Maybe I’ll miss lunch at the picnic tables with our lab group as much as anything. They say happiness comes from family and friends, and that it means more in a network, a network of family, or a network of friends. And what better friends do we have than our own team, struggling to untangle the mysteries of social amoebae? It’s tough to get together at the same time for lunch, because nothing about Dictyostelium is easy, especially timing. Night or day, come into our lab and someone might be there, 20 or 36 hours after something was set up and failed to progress properly.
We have some new excitement at our lunch table. A famous British food blogger has joined our group, and we sometimes get to try the results of Neil cooks Grigson. Neil – if you ever need a ride to procure some unusual ingredient, I’m on. Today it was pickled tongue, thinly sliced and served on white rolls with lettuce and horseradish. Delicious!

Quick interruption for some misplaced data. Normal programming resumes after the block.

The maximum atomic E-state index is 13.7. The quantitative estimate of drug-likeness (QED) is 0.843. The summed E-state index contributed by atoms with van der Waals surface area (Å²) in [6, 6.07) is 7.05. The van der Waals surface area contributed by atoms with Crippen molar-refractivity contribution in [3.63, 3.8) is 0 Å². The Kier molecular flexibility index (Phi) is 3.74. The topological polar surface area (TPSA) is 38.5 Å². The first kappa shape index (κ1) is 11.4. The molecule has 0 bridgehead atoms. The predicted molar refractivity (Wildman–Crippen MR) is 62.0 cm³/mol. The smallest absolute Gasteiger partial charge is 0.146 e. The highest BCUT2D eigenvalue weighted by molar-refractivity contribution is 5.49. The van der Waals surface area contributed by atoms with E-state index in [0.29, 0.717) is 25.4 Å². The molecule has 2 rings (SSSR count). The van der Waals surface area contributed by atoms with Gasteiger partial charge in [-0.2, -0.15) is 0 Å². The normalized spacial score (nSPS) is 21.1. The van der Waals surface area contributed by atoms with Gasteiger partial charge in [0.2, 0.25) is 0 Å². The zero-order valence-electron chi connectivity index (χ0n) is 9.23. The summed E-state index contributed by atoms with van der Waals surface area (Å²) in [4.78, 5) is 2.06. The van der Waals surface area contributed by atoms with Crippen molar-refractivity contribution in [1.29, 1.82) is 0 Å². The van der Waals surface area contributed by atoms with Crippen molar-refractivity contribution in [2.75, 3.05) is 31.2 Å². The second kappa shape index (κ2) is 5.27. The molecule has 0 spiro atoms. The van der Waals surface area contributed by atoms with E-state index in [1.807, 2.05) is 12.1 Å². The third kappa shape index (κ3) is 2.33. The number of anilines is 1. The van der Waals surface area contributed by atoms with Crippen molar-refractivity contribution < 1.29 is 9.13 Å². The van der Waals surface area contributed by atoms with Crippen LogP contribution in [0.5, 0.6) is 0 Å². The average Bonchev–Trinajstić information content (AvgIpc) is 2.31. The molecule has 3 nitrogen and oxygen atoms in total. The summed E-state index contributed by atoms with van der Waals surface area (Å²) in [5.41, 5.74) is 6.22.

We also had tamales from the tamale lady – catch her Fridays around 11:30, and practise your Spanish. They were moist, hot, aromatic, and served with green sauce. How she laughed when I asked her if she had made it or got it out of cans.
I could do with a tongue sandwich right now!
Did Debbie and Chandra like the tongue?
Neil had his first ever tamale, and I caught it on film (remember film?)
The tamales were excellent. I bet they had real lard in them. I’ll have to ask.
The tamale lady wondered why I wanted a photo. “Para un recuerdo.” Estoy segura que no hay tamales así en St. Louis.